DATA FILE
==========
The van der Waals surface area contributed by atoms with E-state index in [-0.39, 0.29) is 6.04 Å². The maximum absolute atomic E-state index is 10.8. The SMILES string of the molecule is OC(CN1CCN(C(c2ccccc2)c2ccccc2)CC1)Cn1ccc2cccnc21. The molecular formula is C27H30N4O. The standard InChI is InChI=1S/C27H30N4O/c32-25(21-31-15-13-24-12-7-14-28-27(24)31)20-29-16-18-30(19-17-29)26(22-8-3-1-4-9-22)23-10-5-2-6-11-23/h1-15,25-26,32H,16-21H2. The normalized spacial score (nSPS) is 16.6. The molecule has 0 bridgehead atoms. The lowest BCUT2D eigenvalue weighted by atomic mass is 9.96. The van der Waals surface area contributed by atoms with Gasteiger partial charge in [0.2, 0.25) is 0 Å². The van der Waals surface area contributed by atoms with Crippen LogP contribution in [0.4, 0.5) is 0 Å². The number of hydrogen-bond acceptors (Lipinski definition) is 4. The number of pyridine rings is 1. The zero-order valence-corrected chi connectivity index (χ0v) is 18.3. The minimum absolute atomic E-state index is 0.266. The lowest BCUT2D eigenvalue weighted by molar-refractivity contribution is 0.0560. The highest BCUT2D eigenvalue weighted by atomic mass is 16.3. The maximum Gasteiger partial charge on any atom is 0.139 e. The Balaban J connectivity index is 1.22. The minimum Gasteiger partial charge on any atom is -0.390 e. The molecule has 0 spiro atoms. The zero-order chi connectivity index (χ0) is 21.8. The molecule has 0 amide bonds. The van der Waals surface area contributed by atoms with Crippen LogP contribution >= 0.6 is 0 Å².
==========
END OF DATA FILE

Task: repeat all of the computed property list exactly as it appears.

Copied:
The van der Waals surface area contributed by atoms with E-state index in [-0.39, 0.29) is 6.04 Å². The maximum absolute atomic E-state index is 10.8. The SMILES string of the molecule is OC(CN1CCN(C(c2ccccc2)c2ccccc2)CC1)Cn1ccc2cccnc21. The molecular formula is C27H30N4O. The standard InChI is InChI=1S/C27H30N4O/c32-25(21-31-15-13-24-12-7-14-28-27(24)31)20-29-16-18-30(19-17-29)26(22-8-3-1-4-9-22)23-10-5-2-6-11-23/h1-15,25-26,32H,16-21H2. The normalized spacial score (nSPS) is 16.6. The molecule has 0 bridgehead atoms. The lowest BCUT2D eigenvalue weighted by atomic mass is 9.96. The van der Waals surface area contributed by atoms with Gasteiger partial charge in [0.2, 0.25) is 0 Å². The van der Waals surface area contributed by atoms with Crippen LogP contribution in [0.4, 0.5) is 0 Å². The number of hydrogen-bond acceptors (Lipinski definition) is 4. The number of pyridine rings is 1. The zero-order valence-corrected chi connectivity index (χ0v) is 18.3. The minimum absolute atomic E-state index is 0.266. The lowest BCUT2D eigenvalue weighted by molar-refractivity contribution is 0.0560. The highest BCUT2D eigenvalue weighted by atomic mass is 16.3. The maximum Gasteiger partial charge on any atom is 0.139 e. The Balaban J connectivity index is 1.22. The minimum Gasteiger partial charge on any atom is -0.390 e. The molecule has 0 spiro atoms. The zero-order chi connectivity index (χ0) is 21.8. The molecule has 0 amide bonds. The van der Waals surface area contributed by atoms with Crippen LogP contribution >= 0.6 is 0 Å².